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Non-Invasive Measurement of Gastrointestinal (GI) Motility in Patients With Amyotrophic Lateral Sclerosis (ALS) (GIDysmotility)

This study is currently recruiting participants.

Verified by Drexel University, July 2008 First Received: July 10, 2008 Last Updated: April 6, 2009 History of Changes Sponsor: Collaborator: Information provided by: Identifier:

Drexel University College of Medicine MDA/ALS Center of Hope Drexel University NCT00714805


Recent evidence implicates abnormalities of autonomic function in ALS including problems with gastrointestinal (GI) motility. GI complaints reported by ALS patients such as constipation, diffuse abdominal pain, and a feeling of fullness or nausea may be attributed to autonomic involvement. Toepfer et al. found delayed gastric emptying in most ALS patients, indicating autonomic dysfunction (Gastrointestinal dysfunction in amyotrophic lateral sclerosis. Amyotrophic Lateral Sclerosis Other Motor Neuron Disord 1999; 1:15--19). The same authors also reported markedly prolonged colon transit time in ALS (Toepfer et al: Delayed colonic transit times in amyotrophic lateral sclerosis assessed with radio-opaque markers. Eur J Med Res 1997; 2:473--476). The present study will investigate the GI transit time in a large cohort of patients and controls using a noninvasive technique that measure hydrogen gas production with the digestion of lactulose in a measured substrate load presented to the bowel.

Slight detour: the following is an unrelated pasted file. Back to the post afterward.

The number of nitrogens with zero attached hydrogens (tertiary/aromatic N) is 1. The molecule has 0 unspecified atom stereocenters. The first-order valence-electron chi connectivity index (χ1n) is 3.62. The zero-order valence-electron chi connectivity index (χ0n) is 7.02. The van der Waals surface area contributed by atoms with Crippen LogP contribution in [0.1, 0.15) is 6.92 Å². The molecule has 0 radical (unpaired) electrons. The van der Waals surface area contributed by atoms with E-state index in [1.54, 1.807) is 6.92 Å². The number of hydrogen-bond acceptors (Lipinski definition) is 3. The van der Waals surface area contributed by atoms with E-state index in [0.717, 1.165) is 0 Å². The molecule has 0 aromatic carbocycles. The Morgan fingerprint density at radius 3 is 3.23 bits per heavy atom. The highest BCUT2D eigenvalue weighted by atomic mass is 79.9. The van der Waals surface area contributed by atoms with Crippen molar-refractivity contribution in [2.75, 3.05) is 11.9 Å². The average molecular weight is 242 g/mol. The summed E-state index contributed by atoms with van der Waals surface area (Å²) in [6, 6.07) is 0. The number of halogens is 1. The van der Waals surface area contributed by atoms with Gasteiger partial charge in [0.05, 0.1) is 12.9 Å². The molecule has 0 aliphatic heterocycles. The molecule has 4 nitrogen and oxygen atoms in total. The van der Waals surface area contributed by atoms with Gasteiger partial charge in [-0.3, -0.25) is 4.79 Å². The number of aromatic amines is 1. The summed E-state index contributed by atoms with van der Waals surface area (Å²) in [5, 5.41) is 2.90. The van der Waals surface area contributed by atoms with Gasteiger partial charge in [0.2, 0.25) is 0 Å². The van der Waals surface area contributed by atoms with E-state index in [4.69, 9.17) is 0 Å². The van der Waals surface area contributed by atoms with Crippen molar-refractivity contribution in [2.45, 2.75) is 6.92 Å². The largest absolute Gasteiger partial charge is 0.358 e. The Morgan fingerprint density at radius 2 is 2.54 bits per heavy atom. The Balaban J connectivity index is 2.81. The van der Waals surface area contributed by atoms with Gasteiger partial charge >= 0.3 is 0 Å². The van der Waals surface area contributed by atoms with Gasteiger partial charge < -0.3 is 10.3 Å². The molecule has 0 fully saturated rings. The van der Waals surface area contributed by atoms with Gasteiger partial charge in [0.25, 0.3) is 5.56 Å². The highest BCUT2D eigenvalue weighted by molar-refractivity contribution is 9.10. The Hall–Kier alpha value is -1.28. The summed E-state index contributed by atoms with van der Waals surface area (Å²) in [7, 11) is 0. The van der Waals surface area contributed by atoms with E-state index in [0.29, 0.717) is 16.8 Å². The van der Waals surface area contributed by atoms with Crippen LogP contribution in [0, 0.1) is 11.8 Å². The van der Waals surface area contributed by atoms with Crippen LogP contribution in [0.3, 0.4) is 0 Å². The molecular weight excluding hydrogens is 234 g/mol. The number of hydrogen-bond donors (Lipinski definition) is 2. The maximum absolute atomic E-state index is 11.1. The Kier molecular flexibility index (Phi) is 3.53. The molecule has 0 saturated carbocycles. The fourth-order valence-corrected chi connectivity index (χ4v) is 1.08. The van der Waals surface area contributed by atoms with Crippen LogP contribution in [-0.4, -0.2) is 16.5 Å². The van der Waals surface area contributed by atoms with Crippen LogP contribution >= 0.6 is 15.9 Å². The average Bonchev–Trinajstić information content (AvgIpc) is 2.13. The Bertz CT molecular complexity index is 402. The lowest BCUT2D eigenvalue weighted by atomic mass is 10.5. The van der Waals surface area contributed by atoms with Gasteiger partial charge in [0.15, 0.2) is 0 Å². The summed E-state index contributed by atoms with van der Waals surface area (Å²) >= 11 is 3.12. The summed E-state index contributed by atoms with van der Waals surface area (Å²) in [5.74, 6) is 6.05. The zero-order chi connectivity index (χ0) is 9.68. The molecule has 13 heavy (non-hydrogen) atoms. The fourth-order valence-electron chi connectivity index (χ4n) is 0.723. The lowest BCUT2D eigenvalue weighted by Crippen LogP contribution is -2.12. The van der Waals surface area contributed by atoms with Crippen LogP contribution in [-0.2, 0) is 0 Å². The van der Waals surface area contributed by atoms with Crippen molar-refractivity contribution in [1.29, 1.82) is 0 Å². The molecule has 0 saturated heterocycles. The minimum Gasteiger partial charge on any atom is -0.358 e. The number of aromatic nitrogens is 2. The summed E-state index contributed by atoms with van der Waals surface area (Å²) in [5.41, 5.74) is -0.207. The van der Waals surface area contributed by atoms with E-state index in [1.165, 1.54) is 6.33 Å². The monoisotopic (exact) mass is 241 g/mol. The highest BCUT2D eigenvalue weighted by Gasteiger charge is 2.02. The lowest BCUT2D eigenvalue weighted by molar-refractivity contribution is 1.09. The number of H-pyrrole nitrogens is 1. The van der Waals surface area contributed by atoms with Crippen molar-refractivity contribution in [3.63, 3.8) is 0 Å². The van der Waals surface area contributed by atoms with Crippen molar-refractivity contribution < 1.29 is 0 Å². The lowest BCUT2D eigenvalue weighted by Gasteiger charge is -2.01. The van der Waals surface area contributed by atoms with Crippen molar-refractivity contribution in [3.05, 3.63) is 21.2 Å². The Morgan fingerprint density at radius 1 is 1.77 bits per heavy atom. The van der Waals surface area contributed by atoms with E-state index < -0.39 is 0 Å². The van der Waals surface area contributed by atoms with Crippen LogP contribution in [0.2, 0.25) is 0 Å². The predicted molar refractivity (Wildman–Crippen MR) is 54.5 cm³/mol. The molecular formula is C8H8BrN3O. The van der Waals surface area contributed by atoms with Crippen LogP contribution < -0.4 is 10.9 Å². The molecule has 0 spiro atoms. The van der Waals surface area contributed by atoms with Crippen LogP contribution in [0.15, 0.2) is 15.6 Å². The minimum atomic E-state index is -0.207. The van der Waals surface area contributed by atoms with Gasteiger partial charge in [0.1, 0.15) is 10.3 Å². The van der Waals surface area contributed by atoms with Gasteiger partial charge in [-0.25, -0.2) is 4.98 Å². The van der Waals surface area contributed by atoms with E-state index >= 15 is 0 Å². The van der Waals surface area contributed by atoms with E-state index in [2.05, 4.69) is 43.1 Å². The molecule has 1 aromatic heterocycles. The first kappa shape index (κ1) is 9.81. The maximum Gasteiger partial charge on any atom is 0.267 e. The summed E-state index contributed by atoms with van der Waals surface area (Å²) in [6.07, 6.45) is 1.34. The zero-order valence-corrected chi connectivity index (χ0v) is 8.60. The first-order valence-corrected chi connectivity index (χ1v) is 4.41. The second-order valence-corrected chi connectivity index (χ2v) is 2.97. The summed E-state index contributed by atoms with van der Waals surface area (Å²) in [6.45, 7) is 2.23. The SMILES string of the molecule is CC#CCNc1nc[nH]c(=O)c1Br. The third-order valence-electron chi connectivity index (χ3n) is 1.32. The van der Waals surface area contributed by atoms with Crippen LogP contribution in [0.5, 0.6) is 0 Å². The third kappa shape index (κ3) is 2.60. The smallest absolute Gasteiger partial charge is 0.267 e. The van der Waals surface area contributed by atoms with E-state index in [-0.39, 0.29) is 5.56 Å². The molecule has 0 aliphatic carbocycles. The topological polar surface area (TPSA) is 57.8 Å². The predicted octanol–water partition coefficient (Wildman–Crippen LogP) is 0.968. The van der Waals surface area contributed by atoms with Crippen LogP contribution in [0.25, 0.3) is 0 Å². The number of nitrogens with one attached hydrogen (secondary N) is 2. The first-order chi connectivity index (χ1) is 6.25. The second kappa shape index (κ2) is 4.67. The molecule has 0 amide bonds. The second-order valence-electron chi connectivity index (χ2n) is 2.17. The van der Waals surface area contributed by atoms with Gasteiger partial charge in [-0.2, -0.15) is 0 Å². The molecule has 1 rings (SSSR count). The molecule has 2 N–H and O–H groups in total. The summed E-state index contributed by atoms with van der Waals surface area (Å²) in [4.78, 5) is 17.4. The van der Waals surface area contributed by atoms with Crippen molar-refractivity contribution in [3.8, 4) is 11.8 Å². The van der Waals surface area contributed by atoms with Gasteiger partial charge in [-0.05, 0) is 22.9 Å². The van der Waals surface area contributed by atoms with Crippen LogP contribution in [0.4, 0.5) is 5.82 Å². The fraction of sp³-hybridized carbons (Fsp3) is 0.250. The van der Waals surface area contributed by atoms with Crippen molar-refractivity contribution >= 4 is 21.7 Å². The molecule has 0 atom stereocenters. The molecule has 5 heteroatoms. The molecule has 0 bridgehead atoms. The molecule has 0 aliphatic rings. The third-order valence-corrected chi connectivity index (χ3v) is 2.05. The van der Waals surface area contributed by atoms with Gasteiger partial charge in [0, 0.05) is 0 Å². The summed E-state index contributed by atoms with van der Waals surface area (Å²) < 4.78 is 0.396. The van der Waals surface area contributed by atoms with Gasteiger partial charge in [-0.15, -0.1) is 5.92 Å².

Condition Amyotrophic Lateral Sclerosis Gastrointestinal Motility Study Type: Study Design: Observational Observational Model: Case Control Time Perspective: Cross-Sectional Non-Invasive Measurement of GI Motility in Patients With ALS

Official Title:

Resource links provided by NLM: 1/4


Non-Invasive Measurement of Gastroin...

Genetics Home Reference related topics: amyotrophic lateral sclerosis familial paroxysmal nonkinesigenic dyskinesia MedlinePlus related topics: Amyotrophic Lateral Sclerosis Degenerative Nerve Diseases U.S. FDA Resources

Further study details as provided by Drexel University: Estimated Enrollment: Study Start Date: Estimated Study Completion Date: Estimated Primary Completion Date: 60 January 2007 December 2009 August 2009 (Final data collection date for primary outcome measure)

Groups/Cohorts ALS Subjects having either definite or probable ALS by El Escorial Criteria. Healthy Control Subjects having no known ailment. Detailed Description: This study will examine how much time it takes for the food to travel along the intestines from mouth or stomach (if you have a feeding tube) to the end of the large intestine using a special instrument that measures hydrogen gas in your breath. Data collection will start after you sign this consent form. The only procedures that would be above and beyond routine care are indicated below: In order to prepare for the study you will be asked to be off all medications that affects the GI motility for 24 hours. You will also be asked to fast overnight (starting midnight) the day before the test. After fasting overnight, the test will be performed in the morning (at the Neurology Outpatient Clinic or at your home). Before eating or drinking anything a baseline measurement will be taken by breathing into the hydrogen meter. This will be just normal breathing. You will then drink a test meal consisting of 250 ml (approximately 1 cup) of a lactose (type of sugar) free supplement (For example Ensure) that has 20 grams of Lactulose added. If you have a peg tube then the supplement will be given through the tube. After 10 minutes you will again be asked to breath into the machine to measure the hydrogen gas levels. This will be repeated every 10 minutes until the hydrogen levels rise to a certain level or until 4 hours have passed.